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Emerald Group Publishing Limited
Copyright © 2012, Emerald Group Publishing Limited
Article Type: Editorial From: Mental Health and Social Inclusion, Volume 16, Issue 1
Welcome to the early spring issue of Mental Health and Social Inclusion.
We start, as always, with our regular features. In “Policy watch”, Simon Lawton-Smith provides his invaluable overview of current developments in mental health policy across the UK. In this issue, he reports on the Office for National Statistics work on measuring wellbeing in the whole population, current investment levels in English mental health services, and the new Welsh Assembly vision for health services in Wales for the next five years.
In “Research watch”, Sue Holttum reflects on two very interesting research papers. The first evaluates a scheme training people to manage their mental health or physical condition so as to increase their chances of gaining employment. The second examines the social causes of psychosis.
Working in partnership with the Centre for Mental Health, Southdown Housing Association is an accredited IPS Centre of Excellence, delivering Individual Placement and Support vocational services across Sussex. Martin Dominy and Toby Hayward-Butcher report on research which examines whether paid employment produces positive social capital returns for people with severe and enduring mental health problems.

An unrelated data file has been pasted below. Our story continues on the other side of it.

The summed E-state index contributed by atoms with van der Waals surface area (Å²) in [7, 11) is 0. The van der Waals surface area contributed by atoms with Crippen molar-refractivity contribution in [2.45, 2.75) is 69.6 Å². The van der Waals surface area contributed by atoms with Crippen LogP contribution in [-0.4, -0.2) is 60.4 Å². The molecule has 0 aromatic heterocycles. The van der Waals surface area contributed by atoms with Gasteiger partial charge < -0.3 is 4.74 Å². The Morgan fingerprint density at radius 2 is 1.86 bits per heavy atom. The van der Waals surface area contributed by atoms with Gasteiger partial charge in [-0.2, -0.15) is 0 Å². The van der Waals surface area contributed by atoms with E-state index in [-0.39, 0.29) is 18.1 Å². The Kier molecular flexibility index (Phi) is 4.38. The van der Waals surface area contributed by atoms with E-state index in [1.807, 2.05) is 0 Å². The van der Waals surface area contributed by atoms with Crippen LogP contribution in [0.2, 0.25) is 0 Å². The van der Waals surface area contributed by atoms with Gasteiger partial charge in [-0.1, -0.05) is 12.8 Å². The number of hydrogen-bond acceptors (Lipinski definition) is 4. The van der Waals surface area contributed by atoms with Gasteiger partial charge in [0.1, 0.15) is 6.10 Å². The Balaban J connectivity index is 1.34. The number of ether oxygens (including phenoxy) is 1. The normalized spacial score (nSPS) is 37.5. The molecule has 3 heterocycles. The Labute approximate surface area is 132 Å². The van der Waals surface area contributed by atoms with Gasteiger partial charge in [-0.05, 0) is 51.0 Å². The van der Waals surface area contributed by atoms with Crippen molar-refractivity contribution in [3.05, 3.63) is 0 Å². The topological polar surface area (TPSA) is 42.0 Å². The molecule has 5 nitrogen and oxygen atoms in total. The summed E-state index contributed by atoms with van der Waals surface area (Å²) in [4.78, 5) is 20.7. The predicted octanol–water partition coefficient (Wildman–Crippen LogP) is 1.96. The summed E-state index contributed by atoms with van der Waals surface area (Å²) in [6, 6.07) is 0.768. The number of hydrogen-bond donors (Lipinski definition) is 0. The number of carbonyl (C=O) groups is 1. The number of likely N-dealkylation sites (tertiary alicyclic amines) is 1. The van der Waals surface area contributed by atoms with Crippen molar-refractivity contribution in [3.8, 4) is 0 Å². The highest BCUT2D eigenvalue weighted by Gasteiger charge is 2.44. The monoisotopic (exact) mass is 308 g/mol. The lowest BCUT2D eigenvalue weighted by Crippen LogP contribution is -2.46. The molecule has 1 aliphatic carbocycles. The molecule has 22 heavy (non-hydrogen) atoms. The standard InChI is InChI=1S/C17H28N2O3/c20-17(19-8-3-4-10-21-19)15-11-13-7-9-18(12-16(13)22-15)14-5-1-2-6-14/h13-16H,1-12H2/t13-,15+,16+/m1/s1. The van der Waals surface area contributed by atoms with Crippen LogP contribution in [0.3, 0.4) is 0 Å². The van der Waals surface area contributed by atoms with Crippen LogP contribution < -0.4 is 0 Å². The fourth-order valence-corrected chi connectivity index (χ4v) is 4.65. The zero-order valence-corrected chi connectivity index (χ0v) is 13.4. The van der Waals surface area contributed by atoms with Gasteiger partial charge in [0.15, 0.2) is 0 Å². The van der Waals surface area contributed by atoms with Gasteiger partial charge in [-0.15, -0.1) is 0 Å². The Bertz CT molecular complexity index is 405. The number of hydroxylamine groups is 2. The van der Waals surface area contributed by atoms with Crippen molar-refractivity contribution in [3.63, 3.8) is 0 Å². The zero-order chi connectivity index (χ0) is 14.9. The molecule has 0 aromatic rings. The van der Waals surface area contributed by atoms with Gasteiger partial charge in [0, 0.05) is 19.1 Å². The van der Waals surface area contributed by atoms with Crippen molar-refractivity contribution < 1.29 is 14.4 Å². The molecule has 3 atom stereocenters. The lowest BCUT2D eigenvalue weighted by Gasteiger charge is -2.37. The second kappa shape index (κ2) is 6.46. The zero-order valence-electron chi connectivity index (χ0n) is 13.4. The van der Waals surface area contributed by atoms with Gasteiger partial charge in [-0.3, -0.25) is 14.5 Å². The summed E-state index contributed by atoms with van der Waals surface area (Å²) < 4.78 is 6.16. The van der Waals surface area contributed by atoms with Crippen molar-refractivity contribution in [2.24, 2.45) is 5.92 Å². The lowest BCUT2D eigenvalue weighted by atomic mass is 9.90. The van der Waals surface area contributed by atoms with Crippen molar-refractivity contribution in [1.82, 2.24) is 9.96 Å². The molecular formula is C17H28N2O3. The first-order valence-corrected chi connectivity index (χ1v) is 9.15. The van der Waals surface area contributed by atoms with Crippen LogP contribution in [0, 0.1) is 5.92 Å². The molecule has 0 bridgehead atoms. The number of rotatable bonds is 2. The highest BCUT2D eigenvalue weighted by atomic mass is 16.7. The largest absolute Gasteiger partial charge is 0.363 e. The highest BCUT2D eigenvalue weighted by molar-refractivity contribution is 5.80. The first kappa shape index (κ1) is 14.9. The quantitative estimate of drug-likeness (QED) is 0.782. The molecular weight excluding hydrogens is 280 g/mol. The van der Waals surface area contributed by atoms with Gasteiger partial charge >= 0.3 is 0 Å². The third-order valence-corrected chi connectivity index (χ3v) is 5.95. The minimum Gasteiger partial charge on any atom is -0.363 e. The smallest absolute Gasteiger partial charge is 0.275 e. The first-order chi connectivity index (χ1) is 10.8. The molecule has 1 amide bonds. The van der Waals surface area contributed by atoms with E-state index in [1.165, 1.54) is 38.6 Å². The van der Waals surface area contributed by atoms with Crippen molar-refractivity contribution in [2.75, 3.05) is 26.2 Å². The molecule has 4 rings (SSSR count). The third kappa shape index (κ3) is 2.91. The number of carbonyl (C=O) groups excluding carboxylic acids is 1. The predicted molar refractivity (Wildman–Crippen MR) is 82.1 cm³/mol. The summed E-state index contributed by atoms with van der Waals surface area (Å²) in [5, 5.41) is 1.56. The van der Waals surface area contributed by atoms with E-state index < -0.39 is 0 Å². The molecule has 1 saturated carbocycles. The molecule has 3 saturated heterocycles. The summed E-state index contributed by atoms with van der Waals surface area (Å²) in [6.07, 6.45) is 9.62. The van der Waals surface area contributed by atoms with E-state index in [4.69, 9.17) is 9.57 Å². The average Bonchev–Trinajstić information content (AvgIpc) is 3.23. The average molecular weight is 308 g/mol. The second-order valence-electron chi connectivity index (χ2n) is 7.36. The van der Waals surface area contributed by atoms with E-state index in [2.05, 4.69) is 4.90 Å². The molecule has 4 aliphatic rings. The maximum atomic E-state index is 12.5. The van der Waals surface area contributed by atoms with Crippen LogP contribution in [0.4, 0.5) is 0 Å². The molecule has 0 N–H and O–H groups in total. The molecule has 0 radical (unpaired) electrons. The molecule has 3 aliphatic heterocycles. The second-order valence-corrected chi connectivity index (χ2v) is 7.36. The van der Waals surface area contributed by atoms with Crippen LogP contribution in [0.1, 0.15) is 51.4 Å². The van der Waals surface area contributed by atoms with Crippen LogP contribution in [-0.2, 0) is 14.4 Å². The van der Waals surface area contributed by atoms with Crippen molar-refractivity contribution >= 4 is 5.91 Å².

In a stimulating and challenging paper, Peter Chadwick discusses psychotic delusion as a creative experience, suggesting that enhanced creativity during psychosis might be put to better productive use during the process of recovery. Artistic cultures are sometimes more receptive and supportive to psychosis sufferers, and in so doing can promote earlier recovery and social inclusion.
Jason Davies and colleagues describe a social care facility designed to provide tenancy and high relational support to individuals with enduring mental health problems. Reporting results from an interim evaluation of the service, they suggest that high relational support delivered by not-for-profit providers can significantly improve the social inclusion levels of individuals with complex, enduring and severe mental health problems, as well as being sustainable and cost efficient.
And finally Alison Faulkner and Thurstine Basset review current perspectives on peer support in mental health, drawing upon consultations with five groups of service users engaged in different forms of peer support.
As always, do tell us what you think of the journal and how we can improve it.